To make bread crumbs dry out your stale bread in the oven at 150 for about 40 mins and blitz in a food processor to your prefer grind! More recipes for stale bread to follow!
4. Use Best Before Dates as guidelines and not as directives
Start relying on your five senses! A best before is simply a guideline where as an expiry date is something which lets you know that the food is not safe to eat anymore.
A use by date is applied if there is a health risk in eating food after that date, whereas a best before date is more about quality – it does not necessarily mean food is harmful, but it may lose flavor and texture. A lot of food is still safe to eat past the #bestbefore date for which we have to apply common sense and use our senses. An insight of how much food is thrown out in super market dumpsters everyday can be seen on accounts such as @anurbanharvester .
5. Fermenting and pickling are age old practices used to preserve food
Nootropics and gut friendly foods maybe a trend today but the act of preservation through drying, pickling and fermenting are ancient techniques of saving food. In Artic climates food was preserved via freezing and drying was the method used for tropical climates. Without preserving techniques humans would have had to be on a constant move to hunt and gather for fresh foods.
Three ingredients ensure that your food lasts longer and those are always available in our pantry- SALT, SUGAR and VINEGAR!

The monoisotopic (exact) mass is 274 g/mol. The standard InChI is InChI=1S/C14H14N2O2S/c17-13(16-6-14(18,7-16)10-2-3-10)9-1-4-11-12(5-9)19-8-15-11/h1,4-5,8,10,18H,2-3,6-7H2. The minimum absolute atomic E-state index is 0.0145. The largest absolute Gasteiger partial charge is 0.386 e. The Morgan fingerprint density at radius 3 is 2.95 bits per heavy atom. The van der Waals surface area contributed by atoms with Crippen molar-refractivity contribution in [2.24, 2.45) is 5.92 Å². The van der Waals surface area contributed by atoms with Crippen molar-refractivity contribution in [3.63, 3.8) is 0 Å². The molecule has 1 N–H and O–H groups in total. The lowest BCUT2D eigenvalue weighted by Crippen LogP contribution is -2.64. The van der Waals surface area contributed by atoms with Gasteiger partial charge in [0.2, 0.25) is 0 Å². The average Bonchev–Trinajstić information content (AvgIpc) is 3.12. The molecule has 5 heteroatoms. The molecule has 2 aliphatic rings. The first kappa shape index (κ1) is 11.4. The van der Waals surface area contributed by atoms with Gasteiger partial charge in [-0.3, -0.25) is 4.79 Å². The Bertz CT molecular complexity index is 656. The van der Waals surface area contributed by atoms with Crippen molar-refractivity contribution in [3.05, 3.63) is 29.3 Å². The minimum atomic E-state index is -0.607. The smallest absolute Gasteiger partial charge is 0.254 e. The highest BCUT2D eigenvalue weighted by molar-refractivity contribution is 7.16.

Three tips to ensure you don’t waste good produce are- 🌎🍃Mature and underripe food is ideal for canning and pickling. 🌎🍃Ripe produce is best for eating fresh, drying and freezing. 🌎🍃Overripe produce is best suitable for cooking and freezing (jam or sauce the fruit and stew/soup the veggies)
6. Ugly food tastes delicious- Reports show that farmers are forced to throw away 30 percent of the produce before it even hits the market based on cosmetic grounds. Can we change this? Talk to your farmer about purchasing imperfect, funny and wonky looking produce and reduce food wasted and lost. An easy way of using cosmetically imperfect produceis soups, roasts, stocks, cakes and depending on your knife skills even salads.
7. The most important one, CHANGE YOUR PERSPECTIVE ABOUT FOOD WASTE
At a global level in affluent countries millions of tonnes of food is wasted at the consumer level, more than 33 percent of the food wasted at a consumer level is due to the lack of knowledge on what’s edible and what’s not. Composting is great but it should be the last option after eating, feeding and donating to food banks. We have been conditioned in believing what parts of a produce are edible and due to this training we tend to mindlessly throw away perfectly edible produce.
How do we stop this mindless practice?
🌍🌱 Talk to your farmer, farmers are superb banks of knowledge, they will ALWAYS help you figure out what parts are edible and what needs to be composted.
🌍🌱 Research- the resources you put in will be economically rewarding , saving food is saving moey and resources.
🌍🌱 Talk to your favourite chefs- with sustainability the core of many restaurants now, chefs will be happy to help with recipes and tips!
🌍🌱 Tap into the knowledge of your ancestors, the older generations lived a way more sustainable life by cooking from scratch, growing their own food, preserving food, reusing and repurposing.
A little bit of creativity and a change in perspective of what we think is trash vs food can take us a long way.